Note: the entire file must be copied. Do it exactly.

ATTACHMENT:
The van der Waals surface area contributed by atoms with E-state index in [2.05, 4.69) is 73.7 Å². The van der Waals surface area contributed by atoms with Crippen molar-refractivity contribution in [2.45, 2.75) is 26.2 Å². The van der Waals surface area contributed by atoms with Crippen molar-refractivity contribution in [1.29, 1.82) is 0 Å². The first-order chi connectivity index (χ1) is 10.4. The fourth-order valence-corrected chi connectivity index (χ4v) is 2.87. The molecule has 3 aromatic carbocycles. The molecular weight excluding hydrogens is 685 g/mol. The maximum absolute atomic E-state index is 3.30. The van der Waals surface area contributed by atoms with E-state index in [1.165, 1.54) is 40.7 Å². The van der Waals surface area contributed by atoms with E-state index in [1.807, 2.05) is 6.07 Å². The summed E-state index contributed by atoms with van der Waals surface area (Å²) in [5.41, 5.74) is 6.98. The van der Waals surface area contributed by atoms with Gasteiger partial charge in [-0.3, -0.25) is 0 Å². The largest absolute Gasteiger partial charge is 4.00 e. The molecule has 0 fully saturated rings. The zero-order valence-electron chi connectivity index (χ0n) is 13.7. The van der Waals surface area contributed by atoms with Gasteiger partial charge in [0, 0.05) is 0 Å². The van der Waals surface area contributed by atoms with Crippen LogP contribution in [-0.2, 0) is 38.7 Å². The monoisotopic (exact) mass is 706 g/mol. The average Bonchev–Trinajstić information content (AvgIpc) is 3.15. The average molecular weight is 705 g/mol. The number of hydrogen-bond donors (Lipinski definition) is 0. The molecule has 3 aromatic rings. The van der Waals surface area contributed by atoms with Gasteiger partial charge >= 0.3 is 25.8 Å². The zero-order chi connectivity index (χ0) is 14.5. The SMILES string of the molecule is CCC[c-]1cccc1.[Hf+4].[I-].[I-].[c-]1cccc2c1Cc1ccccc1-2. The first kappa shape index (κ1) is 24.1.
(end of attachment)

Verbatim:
The van der Waals surface area contributed by atoms with E-state index in [2.05, 4.69) is 73.7 Å². The van der Waals surface area contributed by atoms with Crippen molar-refractivity contribution in [2.45, 2.75) is 26.2 Å². The van der Waals surface area contributed by atoms with Crippen molar-refractivity contribution in [1.29, 1.82) is 0 Å². The first-order chi connectivity index (χ1) is 10.4. The fourth-order valence-corrected chi connectivity index (χ4v) is 2.87. The molecule has 3 aromatic carbocycles. The molecular weight excluding hydrogens is 685 g/mol. The maximum absolute atomic E-state index is 3.30. The van der Waals surface area contributed by atoms with E-state index in [1.165, 1.54) is 40.7 Å². The van der Waals surface area contributed by atoms with E-state index in [1.807, 2.05) is 6.07 Å². The summed E-state index contributed by atoms with van der Waals surface area (Å²) in [5.41, 5.74) is 6.98. The van der Waals surface area contributed by atoms with Gasteiger partial charge in [-0.3, -0.25) is 0 Å². The largest absolute Gasteiger partial charge is 4.00 e. The molecule has 0 fully saturated rings. The zero-order valence-electron chi connectivity index (χ0n) is 13.7. The van der Waals surface area contributed by atoms with Gasteiger partial charge in [0, 0.05) is 0 Å². The van der Waals surface area contributed by atoms with Crippen LogP contribution in [-0.2, 0) is 38.7 Å². The monoisotopic (exact) mass is 706 g/mol. The average Bonchev–Trinajstić information content (AvgIpc) is 3.15. The average molecular weight is 705 g/mol. The number of hydrogen-bond donors (Lipinski definition) is 0. The molecule has 3 aromatic rings. The van der Waals surface area contributed by atoms with Gasteiger partial charge >= 0.3 is 25.8 Å². The zero-order chi connectivity index (χ0) is 14.5. The SMILES string of the molecule is CCC[c-]1cccc1.[Hf+4].[I-].[I-].[c-]1cccc2c1Cc1ccccc1-2. The first kappa shape index (κ1) is 24.1.